More than 60 delegates participated in a seminar hosted under the CT MORSE project (a monitoring, reporting and support project financed by the Instrument Contributing to Stability and Peace), to provide an overview for EU Member States of the Horn of Africa focused actions to counter violent extremism (CVE) organised under the auspices of the Global Counter Terrorism Forum (GCTF). The GCTF was launched in 2011 as a coalition of 30 states that works to coordinate action and catalyse successful responses to the threats of counter terrorism and violent extremism, under the overall rubric of the UN Global Counter Terrorism Strategy.
The purpose of this meeting was to share information on the activities and priorities of the GCTF Horn of Africa Working Group, and to showcase some practical initiatives and programmes that have resulted from the GCTF process. This included a number of EU-funded programmes, including the STRIVE programme that undertakes community capacity-building initiatives in Somalia and Kenya; the GCERF, a new and innovative financing mechanism to build resilience in communities vulnerable to radicalization, and the Countering the Financing of Terrorism (CFT) project for the Horn of Africa that has been working in partnership with state institutions to build their capacity to address the financing of terrorism. Presentations were also given on a number of recent events, including a recent meeting of the GCTF Working Group on Foreign Fighters, the CVE Working Group, and the Horn of Africa Working Group Plenary meeting that the EU hosted in Kampala in March 2015.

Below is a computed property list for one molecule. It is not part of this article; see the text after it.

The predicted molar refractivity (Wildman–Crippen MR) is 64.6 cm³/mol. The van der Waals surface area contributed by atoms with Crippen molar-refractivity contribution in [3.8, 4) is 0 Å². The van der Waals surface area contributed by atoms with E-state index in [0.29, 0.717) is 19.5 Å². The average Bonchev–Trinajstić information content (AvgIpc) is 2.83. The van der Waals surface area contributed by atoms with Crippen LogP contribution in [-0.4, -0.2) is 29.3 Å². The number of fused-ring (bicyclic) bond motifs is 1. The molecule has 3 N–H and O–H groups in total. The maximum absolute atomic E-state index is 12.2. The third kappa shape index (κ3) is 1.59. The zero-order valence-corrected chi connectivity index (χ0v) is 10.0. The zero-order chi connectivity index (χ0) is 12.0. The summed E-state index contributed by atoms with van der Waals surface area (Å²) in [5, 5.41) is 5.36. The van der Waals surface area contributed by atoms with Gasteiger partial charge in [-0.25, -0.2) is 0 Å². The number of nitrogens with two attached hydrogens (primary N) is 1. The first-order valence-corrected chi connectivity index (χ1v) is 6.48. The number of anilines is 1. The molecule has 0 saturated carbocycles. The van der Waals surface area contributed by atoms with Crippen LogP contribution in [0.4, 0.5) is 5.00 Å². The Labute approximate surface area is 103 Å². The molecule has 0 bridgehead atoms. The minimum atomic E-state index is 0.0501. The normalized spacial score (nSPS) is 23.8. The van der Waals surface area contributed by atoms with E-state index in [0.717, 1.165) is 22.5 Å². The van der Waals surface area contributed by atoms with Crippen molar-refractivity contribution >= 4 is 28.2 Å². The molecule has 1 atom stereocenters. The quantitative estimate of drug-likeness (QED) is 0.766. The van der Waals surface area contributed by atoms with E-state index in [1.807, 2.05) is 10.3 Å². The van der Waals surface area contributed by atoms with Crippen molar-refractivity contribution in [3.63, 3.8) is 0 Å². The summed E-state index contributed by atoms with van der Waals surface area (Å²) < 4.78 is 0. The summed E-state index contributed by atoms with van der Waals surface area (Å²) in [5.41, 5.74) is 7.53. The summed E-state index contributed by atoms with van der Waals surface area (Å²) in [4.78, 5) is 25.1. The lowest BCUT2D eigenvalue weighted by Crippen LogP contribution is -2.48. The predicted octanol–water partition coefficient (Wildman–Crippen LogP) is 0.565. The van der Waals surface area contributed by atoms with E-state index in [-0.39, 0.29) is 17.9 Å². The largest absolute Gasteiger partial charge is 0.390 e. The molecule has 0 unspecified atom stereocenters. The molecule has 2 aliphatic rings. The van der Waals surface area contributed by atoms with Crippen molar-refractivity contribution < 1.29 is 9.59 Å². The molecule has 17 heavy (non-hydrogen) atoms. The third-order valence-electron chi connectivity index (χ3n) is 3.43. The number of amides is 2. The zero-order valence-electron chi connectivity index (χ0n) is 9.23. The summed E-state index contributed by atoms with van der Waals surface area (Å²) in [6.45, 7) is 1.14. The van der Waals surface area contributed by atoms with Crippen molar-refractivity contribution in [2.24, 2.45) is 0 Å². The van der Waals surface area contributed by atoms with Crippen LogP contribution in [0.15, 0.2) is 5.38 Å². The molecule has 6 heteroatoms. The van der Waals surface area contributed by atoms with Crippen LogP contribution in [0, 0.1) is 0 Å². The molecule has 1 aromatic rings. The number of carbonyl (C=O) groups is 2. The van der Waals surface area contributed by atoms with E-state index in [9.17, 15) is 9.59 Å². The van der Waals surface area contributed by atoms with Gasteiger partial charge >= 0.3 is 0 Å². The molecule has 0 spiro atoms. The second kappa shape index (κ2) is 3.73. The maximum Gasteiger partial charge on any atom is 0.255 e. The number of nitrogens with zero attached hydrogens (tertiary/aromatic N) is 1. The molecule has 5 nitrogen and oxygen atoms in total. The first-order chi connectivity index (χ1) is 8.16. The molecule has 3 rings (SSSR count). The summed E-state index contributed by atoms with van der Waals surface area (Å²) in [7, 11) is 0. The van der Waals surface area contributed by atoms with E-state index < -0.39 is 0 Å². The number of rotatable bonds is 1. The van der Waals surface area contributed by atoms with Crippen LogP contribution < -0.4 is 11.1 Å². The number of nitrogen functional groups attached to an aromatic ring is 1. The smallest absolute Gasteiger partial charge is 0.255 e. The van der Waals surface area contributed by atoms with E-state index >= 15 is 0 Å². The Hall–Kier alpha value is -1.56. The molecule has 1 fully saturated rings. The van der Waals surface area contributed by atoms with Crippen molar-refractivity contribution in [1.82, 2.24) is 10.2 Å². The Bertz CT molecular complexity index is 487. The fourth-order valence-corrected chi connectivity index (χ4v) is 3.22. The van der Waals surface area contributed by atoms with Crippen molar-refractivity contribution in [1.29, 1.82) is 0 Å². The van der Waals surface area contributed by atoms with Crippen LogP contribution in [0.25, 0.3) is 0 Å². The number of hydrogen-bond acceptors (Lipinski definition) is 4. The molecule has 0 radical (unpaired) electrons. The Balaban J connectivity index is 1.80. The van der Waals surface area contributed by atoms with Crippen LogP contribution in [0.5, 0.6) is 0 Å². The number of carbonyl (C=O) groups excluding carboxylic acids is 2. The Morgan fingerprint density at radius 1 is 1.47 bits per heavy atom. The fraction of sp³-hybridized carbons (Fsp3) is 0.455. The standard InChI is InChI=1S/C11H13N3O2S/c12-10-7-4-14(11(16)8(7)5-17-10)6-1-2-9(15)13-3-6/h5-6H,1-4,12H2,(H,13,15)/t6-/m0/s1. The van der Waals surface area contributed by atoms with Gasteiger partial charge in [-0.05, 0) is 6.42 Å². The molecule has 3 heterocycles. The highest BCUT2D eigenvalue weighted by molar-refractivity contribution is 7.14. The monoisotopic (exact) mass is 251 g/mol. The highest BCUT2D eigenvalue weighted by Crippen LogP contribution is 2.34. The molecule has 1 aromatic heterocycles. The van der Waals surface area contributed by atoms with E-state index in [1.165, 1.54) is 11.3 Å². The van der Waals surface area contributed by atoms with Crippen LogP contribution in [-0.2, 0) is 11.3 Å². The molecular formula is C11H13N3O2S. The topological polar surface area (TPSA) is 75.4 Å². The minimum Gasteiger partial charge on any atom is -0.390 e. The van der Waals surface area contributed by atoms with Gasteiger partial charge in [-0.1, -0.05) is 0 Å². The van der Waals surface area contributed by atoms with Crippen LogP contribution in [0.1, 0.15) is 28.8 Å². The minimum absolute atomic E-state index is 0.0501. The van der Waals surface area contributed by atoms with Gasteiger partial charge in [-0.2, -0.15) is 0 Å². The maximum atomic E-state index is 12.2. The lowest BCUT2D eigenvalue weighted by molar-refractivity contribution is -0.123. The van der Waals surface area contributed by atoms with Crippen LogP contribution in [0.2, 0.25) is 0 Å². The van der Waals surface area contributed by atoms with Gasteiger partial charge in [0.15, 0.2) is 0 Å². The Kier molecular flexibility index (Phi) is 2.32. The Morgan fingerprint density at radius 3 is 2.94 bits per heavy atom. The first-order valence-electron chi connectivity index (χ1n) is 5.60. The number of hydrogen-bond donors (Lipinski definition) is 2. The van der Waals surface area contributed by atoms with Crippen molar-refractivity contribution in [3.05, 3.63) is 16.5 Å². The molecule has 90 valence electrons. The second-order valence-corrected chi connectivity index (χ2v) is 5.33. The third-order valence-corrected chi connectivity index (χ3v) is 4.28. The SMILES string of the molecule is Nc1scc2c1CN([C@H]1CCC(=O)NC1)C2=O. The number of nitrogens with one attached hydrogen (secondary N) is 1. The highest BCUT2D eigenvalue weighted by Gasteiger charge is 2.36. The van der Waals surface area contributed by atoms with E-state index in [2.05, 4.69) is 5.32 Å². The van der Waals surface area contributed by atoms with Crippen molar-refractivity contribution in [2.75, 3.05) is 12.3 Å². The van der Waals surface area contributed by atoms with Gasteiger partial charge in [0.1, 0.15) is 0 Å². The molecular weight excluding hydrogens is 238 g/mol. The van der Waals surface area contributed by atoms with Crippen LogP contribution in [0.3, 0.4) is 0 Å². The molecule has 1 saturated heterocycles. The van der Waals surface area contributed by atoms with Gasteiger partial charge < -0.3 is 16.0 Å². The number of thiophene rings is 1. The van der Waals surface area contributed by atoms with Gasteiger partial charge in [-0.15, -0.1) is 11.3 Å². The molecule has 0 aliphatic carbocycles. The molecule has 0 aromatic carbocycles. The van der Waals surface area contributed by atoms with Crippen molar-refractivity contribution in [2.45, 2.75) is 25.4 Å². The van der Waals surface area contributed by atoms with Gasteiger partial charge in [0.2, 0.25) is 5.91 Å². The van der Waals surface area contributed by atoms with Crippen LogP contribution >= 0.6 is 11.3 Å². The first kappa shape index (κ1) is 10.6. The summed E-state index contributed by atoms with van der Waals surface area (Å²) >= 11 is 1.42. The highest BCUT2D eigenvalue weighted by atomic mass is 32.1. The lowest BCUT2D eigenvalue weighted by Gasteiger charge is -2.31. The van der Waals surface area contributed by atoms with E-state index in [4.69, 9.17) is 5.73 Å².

What was apparent from the discussions is that there is considerable political will to address terrorism and violent extremism in the Horn of Africa, both on the part of regional states, as well as by international partners. Many participants commented on the positive role that the GCTF has played, by promoting joint assessments and prioritization, and fostering the building of operational networks. Coordination and information sharing are critical in ensuring that good practices are captured and disseminated, that complimentary efforts can be joined-up, and that duplication can be avoided. While CVE meetings have proliferated dramatically in recent months, and discussants repeatedly observed this as a critical challenge, they commended the GCTF for creating a trusted space for coordinated operational responses. The EU Radicalisation Awareness Network (RAN) was highlighted as a good practice for internal EU coordination and support to front-line practitioners, which was offered as a model for which could possibly be adapted in the Horn of Africa region.
In the coming year, the chairmanship of the GCTF will pass to Netherlands and Morocco, and Secretariat services will pass to the International Center for Counter-Terrorism (ICCT) in the Hague. The discussion offered a number of priorities for the new co-chairs to consider:
- States of the region have made significant progress in developing the legal and institutional frameworks to counter-terrorism. For example, achievements in building protocols to counter money laundering and the financing of terrorism have lead to all of the Horn of Africa states being removed from FATF watchlists. However, work remains to be done to build up sustainable capacity in the relevant state institutions, including Financial Intelligence Units (FIUs).
- Implementation highlighted as a challenge that needed more attention, as the frameworks in place were deemed sufficient but not utilized. Creating capacity along the criminal justice chain, as well as building cross-border networks that would enhance international cooperation and mutual legal assistance efforts, was emphasised as a necessary priority.
- Finally, participants highlighted the growing importance of working with non-state actors and civil society, with journalists being repeatedly raised as an important actor in messaging around counter-terrorism and CVE.